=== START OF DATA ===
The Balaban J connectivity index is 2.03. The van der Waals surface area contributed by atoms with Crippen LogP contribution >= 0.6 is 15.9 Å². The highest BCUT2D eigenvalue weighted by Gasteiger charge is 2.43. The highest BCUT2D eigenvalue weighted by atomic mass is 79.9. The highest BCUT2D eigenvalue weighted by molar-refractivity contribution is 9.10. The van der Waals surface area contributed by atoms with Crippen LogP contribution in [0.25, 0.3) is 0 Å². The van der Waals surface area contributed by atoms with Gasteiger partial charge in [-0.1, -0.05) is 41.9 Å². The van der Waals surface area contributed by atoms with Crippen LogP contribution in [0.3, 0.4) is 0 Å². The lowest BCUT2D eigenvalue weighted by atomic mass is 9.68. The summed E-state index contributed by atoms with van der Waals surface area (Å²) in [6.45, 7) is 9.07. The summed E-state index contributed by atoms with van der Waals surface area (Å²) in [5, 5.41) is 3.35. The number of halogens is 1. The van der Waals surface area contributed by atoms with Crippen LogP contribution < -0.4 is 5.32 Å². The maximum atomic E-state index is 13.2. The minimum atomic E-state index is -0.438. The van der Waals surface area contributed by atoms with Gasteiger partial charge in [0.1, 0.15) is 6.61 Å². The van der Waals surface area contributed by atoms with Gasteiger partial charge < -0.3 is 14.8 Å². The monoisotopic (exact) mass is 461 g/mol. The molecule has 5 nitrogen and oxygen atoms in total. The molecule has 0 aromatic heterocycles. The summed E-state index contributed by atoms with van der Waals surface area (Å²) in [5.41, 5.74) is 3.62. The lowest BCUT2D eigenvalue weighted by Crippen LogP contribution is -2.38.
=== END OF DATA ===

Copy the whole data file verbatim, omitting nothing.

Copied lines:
The Balaban J connectivity index is 2.03. The van der Waals surface area contributed by atoms with Crippen LogP contribution >= 0.6 is 15.9 Å². The highest BCUT2D eigenvalue weighted by Gasteiger charge is 2.43. The highest BCUT2D eigenvalue weighted by atomic mass is 79.9. The highest BCUT2D eigenvalue weighted by molar-refractivity contribution is 9.10. The van der Waals surface area contributed by atoms with Crippen LogP contribution in [0.25, 0.3) is 0 Å². The van der Waals surface area contributed by atoms with Gasteiger partial charge in [-0.1, -0.05) is 41.9 Å². The van der Waals surface area contributed by atoms with Crippen LogP contribution in [0.3, 0.4) is 0 Å². The lowest BCUT2D eigenvalue weighted by atomic mass is 9.68. The summed E-state index contributed by atoms with van der Waals surface area (Å²) in [6.45, 7) is 9.07. The summed E-state index contributed by atoms with van der Waals surface area (Å²) in [5, 5.41) is 3.35. The number of halogens is 1. The van der Waals surface area contributed by atoms with Crippen LogP contribution < -0.4 is 5.32 Å². The maximum atomic E-state index is 13.2. The minimum atomic E-state index is -0.438. The van der Waals surface area contributed by atoms with Gasteiger partial charge in [0.1, 0.15) is 6.61 Å². The van der Waals surface area contributed by atoms with Gasteiger partial charge < -0.3 is 14.8 Å². The monoisotopic (exact) mass is 461 g/mol. The molecule has 5 nitrogen and oxygen atoms in total. The molecule has 0 aromatic heterocycles. The summed E-state index contributed by atoms with van der Waals surface area (Å²) in [5.41, 5.74) is 3.62. The lowest BCUT2D eigenvalue weighted by Crippen LogP contribution is -2.38.